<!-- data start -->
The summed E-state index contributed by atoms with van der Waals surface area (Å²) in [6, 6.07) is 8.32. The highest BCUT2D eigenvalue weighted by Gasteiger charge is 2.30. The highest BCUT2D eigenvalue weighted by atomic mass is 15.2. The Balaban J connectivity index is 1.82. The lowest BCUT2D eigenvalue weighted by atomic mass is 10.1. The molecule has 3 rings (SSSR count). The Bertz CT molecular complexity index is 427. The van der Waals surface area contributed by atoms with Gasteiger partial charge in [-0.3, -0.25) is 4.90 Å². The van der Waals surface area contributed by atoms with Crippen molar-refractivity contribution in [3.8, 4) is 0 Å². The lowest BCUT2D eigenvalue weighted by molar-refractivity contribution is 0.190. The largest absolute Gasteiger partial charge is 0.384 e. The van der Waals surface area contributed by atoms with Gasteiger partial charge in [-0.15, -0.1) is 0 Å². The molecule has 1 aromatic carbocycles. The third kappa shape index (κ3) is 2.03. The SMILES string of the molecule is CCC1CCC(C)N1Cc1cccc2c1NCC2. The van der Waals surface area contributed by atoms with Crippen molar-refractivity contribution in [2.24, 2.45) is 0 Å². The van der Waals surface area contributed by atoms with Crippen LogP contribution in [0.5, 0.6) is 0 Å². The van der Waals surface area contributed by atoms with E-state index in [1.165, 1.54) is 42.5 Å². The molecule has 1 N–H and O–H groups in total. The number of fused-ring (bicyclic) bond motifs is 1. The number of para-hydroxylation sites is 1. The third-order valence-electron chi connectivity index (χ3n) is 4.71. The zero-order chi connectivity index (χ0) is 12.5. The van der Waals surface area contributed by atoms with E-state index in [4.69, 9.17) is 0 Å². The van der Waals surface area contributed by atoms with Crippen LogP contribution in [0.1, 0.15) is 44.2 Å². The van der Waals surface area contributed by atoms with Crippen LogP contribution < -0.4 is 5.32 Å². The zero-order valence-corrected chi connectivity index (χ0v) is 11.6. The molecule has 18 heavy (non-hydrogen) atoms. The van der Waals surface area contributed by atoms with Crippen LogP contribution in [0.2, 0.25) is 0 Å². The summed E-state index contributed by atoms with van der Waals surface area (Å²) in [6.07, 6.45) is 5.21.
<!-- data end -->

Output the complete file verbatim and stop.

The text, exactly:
The summed E-state index contributed by atoms with van der Waals surface area (Å²) in [6, 6.07) is 8.32. The highest BCUT2D eigenvalue weighted by Gasteiger charge is 2.30. The highest BCUT2D eigenvalue weighted by atomic mass is 15.2. The Balaban J connectivity index is 1.82. The lowest BCUT2D eigenvalue weighted by atomic mass is 10.1. The molecule has 3 rings (SSSR count). The Bertz CT molecular complexity index is 427. The van der Waals surface area contributed by atoms with Gasteiger partial charge in [-0.3, -0.25) is 4.90 Å². The van der Waals surface area contributed by atoms with Crippen molar-refractivity contribution in [3.8, 4) is 0 Å². The lowest BCUT2D eigenvalue weighted by molar-refractivity contribution is 0.190. The largest absolute Gasteiger partial charge is 0.384 e. The van der Waals surface area contributed by atoms with Gasteiger partial charge in [-0.15, -0.1) is 0 Å². The molecule has 1 aromatic carbocycles. The third kappa shape index (κ3) is 2.03. The SMILES string of the molecule is CCC1CCC(C)N1Cc1cccc2c1NCC2. The van der Waals surface area contributed by atoms with Crippen molar-refractivity contribution in [2.24, 2.45) is 0 Å². The van der Waals surface area contributed by atoms with Crippen LogP contribution in [0.5, 0.6) is 0 Å². The van der Waals surface area contributed by atoms with E-state index in [1.165, 1.54) is 42.5 Å². The molecule has 1 N–H and O–H groups in total. The number of fused-ring (bicyclic) bond motifs is 1. The number of para-hydroxylation sites is 1. The third-order valence-electron chi connectivity index (χ3n) is 4.71. The zero-order chi connectivity index (χ0) is 12.5. The van der Waals surface area contributed by atoms with E-state index in [4.69, 9.17) is 0 Å². The van der Waals surface area contributed by atoms with Crippen LogP contribution in [0.1, 0.15) is 44.2 Å². The van der Waals surface area contributed by atoms with Crippen LogP contribution < -0.4 is 5.32 Å². The zero-order valence-corrected chi connectivity index (χ0v) is 11.6. The molecule has 18 heavy (non-hydrogen) atoms. The van der Waals surface area contributed by atoms with Crippen LogP contribution in [0.2, 0.25) is 0 Å². The summed E-state index contributed by atoms with van der Waals surface area (Å²) in [6.07, 6.45) is 5.21.